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Imperial to lead UK arm of global grid project


EPICS project will develop the tools needed for a 100 percent emissions-free power grid

Imperial College London is leading the UK arm of a global effort to create 100 percent renewable energy power grids worldwide.

The new Electric Power Innovation for a Carbon-free Society (EPICS) centre, based at Johns Hopkins University (JHU) in the US, brings together international partners in the UK, US, and Australia to decarbonise the global energy sector.

Imperial is leading the UK’s involvement in the centre, which is funded by UK Research and Innovation (UKRI), and will be working alongside academics at University of Edinburgh, Newcastle University and University of Strathclyde.

The £6.67 million project will provide answers about the innovations and changes needed in today’s power grid management and institutions to meet the demand of a grid with 100 per cent renewable energy that is sustainable, affordable, reliable and resilient.

Mark O’Malley, UK lead of EPICS and Leverhulme professor of power systems at Imperial’s Department of Electrical and Electronic Engineering, said: “A global transition towards net-zero electricity grids is vital to tackle the climate crisis, but there are challenges we need to address to make this happen. For example, most renewable energy sources are connected to the grid with power electronics and not synchronous machines, and we do not know how to reliably plan and manage power electronic dominated grids. "

The US efforts, led by JHU, are being funded by the US National Science Foundation (NSF), while the University of Melbourne is leading the Australia contingent, funded by the Commonwealth Scientific and Industrial Research Organisation (CSIRO) in Australia.

Ben Hobbs, US EPICS lead at JHU, said: “These countries can collaborate and lead the world in dealing with common challenges, such as integrating grid-scale long-duration energy storage and offshore wind power resources, as well as addressing climate-induced hazards.”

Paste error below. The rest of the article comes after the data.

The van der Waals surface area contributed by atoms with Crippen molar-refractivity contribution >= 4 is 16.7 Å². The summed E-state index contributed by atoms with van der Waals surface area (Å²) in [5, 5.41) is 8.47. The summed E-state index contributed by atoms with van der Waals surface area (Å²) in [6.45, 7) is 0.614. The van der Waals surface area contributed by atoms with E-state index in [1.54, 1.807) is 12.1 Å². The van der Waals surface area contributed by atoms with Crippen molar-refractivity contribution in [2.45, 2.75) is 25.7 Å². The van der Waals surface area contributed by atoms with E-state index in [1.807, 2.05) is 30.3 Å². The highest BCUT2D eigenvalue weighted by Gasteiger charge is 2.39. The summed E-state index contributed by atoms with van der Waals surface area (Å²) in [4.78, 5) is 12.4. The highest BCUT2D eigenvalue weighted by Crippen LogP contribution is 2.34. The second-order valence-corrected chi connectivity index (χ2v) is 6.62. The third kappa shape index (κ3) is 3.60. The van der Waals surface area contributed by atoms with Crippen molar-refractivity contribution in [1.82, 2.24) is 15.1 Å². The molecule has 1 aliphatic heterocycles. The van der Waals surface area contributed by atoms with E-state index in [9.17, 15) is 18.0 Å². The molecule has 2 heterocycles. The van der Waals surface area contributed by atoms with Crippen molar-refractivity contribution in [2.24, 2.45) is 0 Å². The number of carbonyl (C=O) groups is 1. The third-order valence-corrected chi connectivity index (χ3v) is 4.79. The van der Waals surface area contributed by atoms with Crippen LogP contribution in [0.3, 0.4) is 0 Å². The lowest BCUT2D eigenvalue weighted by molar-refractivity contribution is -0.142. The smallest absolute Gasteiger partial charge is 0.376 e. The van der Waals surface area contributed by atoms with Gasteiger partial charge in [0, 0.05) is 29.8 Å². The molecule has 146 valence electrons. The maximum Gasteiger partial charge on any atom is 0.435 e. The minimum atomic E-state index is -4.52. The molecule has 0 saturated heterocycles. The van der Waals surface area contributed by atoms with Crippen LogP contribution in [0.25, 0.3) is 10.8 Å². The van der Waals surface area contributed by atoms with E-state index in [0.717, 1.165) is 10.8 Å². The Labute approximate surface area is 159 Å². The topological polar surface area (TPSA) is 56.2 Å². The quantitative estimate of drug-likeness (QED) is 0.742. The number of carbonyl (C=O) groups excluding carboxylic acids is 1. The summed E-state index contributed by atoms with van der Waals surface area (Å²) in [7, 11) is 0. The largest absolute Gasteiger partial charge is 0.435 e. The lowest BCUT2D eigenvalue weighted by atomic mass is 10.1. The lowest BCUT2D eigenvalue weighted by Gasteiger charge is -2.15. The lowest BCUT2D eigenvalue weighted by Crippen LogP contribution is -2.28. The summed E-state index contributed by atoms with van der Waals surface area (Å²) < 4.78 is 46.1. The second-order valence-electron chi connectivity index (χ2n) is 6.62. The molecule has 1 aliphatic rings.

EPICS will develop computing, economic, engineering, and policy methods and tools to enable a 100 per cent emissions-free power grid. To do this, the researchers will establish a global innovation ecosystem, engaging US, UK and Australian academics and global industry and policy stakeholders.

Jess Britton, who leads the University of Edinburgh’s EPICS input, said: “Transforming energy grids to support 100 per cent renewable energy is a global challenge that will require technical, policy and governance innovations. Demand-side flexibility can play an important role in enabling a decarbonised and resilient energy system and this international collaboration will support acceleration of customer flexibility in an equitable and fair way.”

Keith Bell, who leads the University of Strathclyde’s EPICS input, said: “The physics of electricity and the technologies available to us are the same everywhere, but each country’s power system is unique. This means that challenges and opportunities will emerge in some places before others. A global collaboration like this allows us to share and learn from those experiences, ensuring a smoother and most cost-effective path to a zero carbon energy system.”

EPICS’s research interests are divided into four themes:

1) Harness the latest advances in computer technology to enable decision-making tools to handle the unpredictable nature of renewable energy resources like wind and solar.

2) Find ways to accommodate wind, solar and storage resources into the grid, which requires learning how to operate large numbers of inverters that connect these resources and the grid.

3) Develop economic analysis principles tailored for making decisions about how to design and then reliably operate 100 per cent renewable power grids.

4) Use insights from the above efforts to develop strategies for achieving net-zero power grids globally, and use them to reduce and eventually eliminate carbon emissions from other economic sectors, including transportation and buildings.

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